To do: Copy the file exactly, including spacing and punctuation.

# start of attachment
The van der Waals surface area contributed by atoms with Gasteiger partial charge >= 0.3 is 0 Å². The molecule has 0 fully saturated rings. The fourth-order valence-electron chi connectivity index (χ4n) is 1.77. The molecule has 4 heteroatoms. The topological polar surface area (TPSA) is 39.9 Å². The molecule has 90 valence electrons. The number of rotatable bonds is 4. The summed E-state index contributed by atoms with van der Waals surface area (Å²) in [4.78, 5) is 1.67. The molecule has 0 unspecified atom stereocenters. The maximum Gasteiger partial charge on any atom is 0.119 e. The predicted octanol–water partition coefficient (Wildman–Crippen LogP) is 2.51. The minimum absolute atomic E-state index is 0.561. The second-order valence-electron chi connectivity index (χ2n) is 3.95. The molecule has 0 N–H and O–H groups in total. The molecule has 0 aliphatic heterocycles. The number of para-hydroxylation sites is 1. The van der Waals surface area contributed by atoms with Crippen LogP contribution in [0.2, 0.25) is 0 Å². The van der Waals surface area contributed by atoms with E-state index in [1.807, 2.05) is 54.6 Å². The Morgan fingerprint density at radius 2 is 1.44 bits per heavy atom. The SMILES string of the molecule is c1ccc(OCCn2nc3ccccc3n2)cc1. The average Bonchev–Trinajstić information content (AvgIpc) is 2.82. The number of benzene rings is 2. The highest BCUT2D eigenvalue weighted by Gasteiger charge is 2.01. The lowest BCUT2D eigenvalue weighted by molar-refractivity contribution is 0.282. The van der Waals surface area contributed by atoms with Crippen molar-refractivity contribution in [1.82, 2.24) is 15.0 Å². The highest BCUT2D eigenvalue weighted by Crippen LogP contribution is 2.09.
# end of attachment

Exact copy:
The van der Waals surface area contributed by atoms with Gasteiger partial charge >= 0.3 is 0 Å². The molecule has 0 fully saturated rings. The fourth-order valence-electron chi connectivity index (χ4n) is 1.77. The molecule has 4 heteroatoms. The topological polar surface area (TPSA) is 39.9 Å². The molecule has 90 valence electrons. The number of rotatable bonds is 4. The summed E-state index contributed by atoms with van der Waals surface area (Å²) in [4.78, 5) is 1.67. The molecule has 0 unspecified atom stereocenters. The maximum Gasteiger partial charge on any atom is 0.119 e. The predicted octanol–water partition coefficient (Wildman–Crippen LogP) is 2.51. The minimum absolute atomic E-state index is 0.561. The second-order valence-electron chi connectivity index (χ2n) is 3.95. The molecule has 0 N–H and O–H groups in total. The molecule has 0 aliphatic heterocycles. The number of para-hydroxylation sites is 1. The van der Waals surface area contributed by atoms with Crippen LogP contribution in [0.2, 0.25) is 0 Å². The van der Waals surface area contributed by atoms with E-state index in [1.807, 2.05) is 54.6 Å². The Morgan fingerprint density at radius 2 is 1.44 bits per heavy atom. The SMILES string of the molecule is c1ccc(OCCn2nc3ccccc3n2)cc1. The average Bonchev–Trinajstić information content (AvgIpc) is 2.82. The number of benzene rings is 2. The highest BCUT2D eigenvalue weighted by Gasteiger charge is 2.01. The lowest BCUT2D eigenvalue weighted by molar-refractivity contribution is 0.282. The van der Waals surface area contributed by atoms with Crippen molar-refractivity contribution in [1.82, 2.24) is 15.0 Å². The highest BCUT2D eigenvalue weighted by Crippen LogP contribution is 2.09.